Solicitor nominee pushed for stronger tribal protections

By Michael Doyle | 04/08/2021 01:34 PM EDT

As an academic, Robert Anderson advocated giving sharper “teeth” to policies requiring outreach to Native Americans and called “intriguing” a move to enhance the clout of the Interior Department’s top American Indian affairs official.

Interior Department headquarters in Washington.

Interior Department headquarters in Washington. Francis Chung/E&E News

As an academic, Robert Anderson advocated giving sharper "teeth" to policies requiring outreach to Native Americans and called "intriguing" a move to enhance the clout of the Interior Department’s top American Indian affairs official.

Now, as the Biden administration’s newly named nominee to serve as Interior solicitor, the law school professor could be much closer to putting his tribe-empowering ideas into practice.

"It is apparent that Indian tribes in the United States need more than rights to consultation when federal projects or federal-permitted projects take place in off-reservation areas that may nonetheless affect indigenous rights to land and water," Anderson wrote in 2018.


At the least, Anderson added, "any consultation power must have teeth."

The article in the Harvard Civil Rights-Civil Liberties Law Review was one of a number that Anderson, an enrolled member of the Bois Forte Band of the Minnesota Chippewa Tribe, penned as the Oneida Indian Nation visiting professor of law at Harvard Law School.

The White House’s announcement of his nomination yesterday would promote Anderson, following Senate confirmation, beyond his current post as principal deputy solicitor (Greenwire, April 7).

Robert Anderson. Photo credit: University of Washington School of Law
President Biden yesterday said he is nominating Robert Anderson to serve as the Interior Department solicitor. | University of Washington School of Law

Allied with Interior Secretary Deb Haaland, the first Native American to head the department, Anderson could start to see which tribal consultation reforms can fly outside the ivory tower and which cannot.

"One approach would be to adopt a model similar to the process established in section 7 of the Endangered Species Act," Anderson suggested in his 2018 article.

Under the ESA, if any action by a federal agency could affect any species listed as threatened or endangered, the agency must consult with the Fish and Wildlife Service or NOAA Fisheries. The wildlife management agency may then impose conditions to prevent harm to the species or its habitat.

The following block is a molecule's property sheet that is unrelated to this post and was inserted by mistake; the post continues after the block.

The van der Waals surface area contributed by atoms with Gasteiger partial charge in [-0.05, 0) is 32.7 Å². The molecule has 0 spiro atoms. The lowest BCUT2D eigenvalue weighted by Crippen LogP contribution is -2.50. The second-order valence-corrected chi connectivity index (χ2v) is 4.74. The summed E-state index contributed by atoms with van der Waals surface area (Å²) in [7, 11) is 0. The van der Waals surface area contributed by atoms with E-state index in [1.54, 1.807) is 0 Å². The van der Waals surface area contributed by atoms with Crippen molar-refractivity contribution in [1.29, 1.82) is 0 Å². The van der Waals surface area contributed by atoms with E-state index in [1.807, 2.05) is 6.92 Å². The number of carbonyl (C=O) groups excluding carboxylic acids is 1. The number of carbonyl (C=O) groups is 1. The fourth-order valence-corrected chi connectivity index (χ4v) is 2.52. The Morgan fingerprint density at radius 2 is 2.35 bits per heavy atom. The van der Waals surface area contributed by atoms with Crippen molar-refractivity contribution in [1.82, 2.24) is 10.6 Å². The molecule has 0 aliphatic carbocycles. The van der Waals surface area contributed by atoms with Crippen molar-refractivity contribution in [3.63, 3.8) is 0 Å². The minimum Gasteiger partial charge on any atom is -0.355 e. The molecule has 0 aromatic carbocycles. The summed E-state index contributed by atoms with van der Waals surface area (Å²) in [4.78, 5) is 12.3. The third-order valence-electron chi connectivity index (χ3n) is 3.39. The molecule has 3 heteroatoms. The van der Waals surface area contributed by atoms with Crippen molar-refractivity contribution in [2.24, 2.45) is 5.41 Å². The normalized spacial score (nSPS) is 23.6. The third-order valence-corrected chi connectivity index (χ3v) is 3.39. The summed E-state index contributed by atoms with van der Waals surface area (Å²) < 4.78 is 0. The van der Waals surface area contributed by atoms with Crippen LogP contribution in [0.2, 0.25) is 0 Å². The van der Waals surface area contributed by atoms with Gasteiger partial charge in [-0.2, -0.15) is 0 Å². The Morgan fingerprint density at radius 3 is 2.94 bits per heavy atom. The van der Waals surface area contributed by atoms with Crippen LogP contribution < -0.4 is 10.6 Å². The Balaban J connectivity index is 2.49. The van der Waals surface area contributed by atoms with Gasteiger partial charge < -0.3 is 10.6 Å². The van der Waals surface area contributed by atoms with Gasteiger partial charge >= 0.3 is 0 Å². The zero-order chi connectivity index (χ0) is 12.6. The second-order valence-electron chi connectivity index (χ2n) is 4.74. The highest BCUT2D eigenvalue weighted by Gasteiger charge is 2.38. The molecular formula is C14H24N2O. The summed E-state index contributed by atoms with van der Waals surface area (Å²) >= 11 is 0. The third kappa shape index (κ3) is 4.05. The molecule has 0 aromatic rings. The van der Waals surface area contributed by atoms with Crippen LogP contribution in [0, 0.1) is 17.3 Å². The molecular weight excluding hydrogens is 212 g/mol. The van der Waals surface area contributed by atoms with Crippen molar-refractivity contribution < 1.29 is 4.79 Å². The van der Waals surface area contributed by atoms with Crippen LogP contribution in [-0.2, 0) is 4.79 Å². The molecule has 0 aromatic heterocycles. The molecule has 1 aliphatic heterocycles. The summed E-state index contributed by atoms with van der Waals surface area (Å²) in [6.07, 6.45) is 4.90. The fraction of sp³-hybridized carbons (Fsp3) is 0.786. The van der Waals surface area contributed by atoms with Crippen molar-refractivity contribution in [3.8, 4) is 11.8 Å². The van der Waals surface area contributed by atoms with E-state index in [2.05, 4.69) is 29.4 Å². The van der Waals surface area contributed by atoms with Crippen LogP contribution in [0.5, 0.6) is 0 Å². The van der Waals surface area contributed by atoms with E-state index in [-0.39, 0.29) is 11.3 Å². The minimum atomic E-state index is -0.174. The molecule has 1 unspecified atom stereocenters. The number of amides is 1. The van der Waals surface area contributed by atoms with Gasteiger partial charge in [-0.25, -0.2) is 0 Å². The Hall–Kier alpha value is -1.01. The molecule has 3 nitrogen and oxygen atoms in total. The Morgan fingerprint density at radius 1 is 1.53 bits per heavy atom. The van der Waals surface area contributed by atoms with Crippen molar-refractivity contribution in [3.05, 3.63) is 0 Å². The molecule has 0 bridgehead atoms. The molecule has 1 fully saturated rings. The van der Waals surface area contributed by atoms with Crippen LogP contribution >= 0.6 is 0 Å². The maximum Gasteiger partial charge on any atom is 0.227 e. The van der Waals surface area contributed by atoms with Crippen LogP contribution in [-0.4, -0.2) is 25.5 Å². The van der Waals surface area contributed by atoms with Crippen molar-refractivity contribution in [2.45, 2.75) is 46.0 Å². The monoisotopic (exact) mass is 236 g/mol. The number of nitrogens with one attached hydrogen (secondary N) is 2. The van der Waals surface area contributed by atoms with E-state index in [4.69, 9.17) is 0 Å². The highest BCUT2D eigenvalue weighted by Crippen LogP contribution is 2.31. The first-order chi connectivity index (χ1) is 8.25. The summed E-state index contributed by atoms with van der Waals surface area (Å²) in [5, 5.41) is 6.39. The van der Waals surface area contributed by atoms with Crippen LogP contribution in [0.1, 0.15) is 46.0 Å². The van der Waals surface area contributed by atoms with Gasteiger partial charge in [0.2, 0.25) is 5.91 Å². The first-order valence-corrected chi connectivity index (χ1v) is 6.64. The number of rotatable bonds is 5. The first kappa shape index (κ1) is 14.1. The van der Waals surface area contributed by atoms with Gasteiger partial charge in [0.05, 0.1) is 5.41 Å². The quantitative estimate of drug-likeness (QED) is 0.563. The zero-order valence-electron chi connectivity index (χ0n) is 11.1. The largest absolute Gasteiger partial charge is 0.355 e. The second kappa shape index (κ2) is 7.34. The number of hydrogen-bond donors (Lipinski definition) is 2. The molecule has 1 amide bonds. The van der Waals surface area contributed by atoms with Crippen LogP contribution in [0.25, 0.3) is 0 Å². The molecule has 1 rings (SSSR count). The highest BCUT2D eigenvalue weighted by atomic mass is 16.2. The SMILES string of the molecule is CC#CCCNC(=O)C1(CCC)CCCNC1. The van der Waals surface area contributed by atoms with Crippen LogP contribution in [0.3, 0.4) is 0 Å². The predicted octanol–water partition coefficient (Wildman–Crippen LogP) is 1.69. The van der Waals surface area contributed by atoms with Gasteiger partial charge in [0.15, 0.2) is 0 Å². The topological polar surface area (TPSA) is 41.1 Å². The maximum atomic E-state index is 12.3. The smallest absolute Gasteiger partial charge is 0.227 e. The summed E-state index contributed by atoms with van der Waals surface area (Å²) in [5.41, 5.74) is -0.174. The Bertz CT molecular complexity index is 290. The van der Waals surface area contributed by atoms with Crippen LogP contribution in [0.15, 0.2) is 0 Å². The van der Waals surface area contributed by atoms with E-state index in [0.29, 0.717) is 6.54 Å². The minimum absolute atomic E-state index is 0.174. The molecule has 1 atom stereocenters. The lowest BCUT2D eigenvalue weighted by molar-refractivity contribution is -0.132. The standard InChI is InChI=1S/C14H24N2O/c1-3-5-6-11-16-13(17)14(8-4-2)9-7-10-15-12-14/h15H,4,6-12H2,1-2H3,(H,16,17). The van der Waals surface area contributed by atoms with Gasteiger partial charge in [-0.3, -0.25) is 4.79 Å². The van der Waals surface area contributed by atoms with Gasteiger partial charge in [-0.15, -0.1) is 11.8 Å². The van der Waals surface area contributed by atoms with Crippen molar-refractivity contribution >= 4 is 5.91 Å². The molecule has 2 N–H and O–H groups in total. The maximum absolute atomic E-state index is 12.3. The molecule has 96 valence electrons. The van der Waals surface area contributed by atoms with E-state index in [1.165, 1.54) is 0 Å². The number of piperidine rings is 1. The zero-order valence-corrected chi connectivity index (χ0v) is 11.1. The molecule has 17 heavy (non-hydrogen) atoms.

While noting that details would have to be worked out, Anderson wrote that mandating these kind of discussions — along with the potential for imposed requirements — "could provide substantive protection for tribal citizens and their territory."

The University of Minnesota Law School graduate learned the ropes of the Interior Department’s bureaucracy in prior stints as the associate solicitor for Indian affairs and counselor to Interior Secretary Bruce Babbitt in the Clinton administration and on the transition agency review teams for Presidents-elect Obama and Biden.

In the 2018 article, Anderson pointed out an "intriguing portion" of a 2016 American Indian trust reform law that gives the Interior secretary authority to establish a new administrative office with increased power to coordinate the department’s various programs related to American Indian affairs.

This potential undersecretary for Indian affairs would be authorized, to "the maximum extent practicable, to supervise and coordinate activities and policies of the [Bureau of Indian Affairs] with activities and policies" of other Interior Department agencies.

"While it represents a starting point for advancing Indian interests within the Interior Department, any advance may be illusory, because the Under-Secretary could be overruled by the Secretary," Anderson wrote.

In a different law review article published that same year, Anderson spelled out the legal case against former President Trump’s use of the Antiquities Act to shrink Bears Ears National Monument in Utah (Greenwire, Feb. 5).

"The Act does not include a grant of power to modify or eliminate monuments … now a matter of intense controversy and litigation," Anderson stated in a 2018 Ecology Law Quarterly article.

Anderson added that "Congress retains and exercises plenary power to adjust designations and uses of public lands counsels in favor of interpreting the statute consistently with … a limited Executive power to [designate] lands, but not to revoke or modify prior designations."

This analysis, or something like it, could next inform Haaland’s decision on restoring the monument’s pre-Trump boundaries.

And on another Interior-related legal puzzle, Anderson wrote in 2006 that "the President should firmly and officially endorse the policy of settling Indian water right claims through legislation" when tribes request assistance in negotiations.

"This should include a directive that funds for settlement are an Administration priority and the Office of Management and Budget should not be the arbiter of Administration support," Anderson recommended in his Natural Resources Journal article.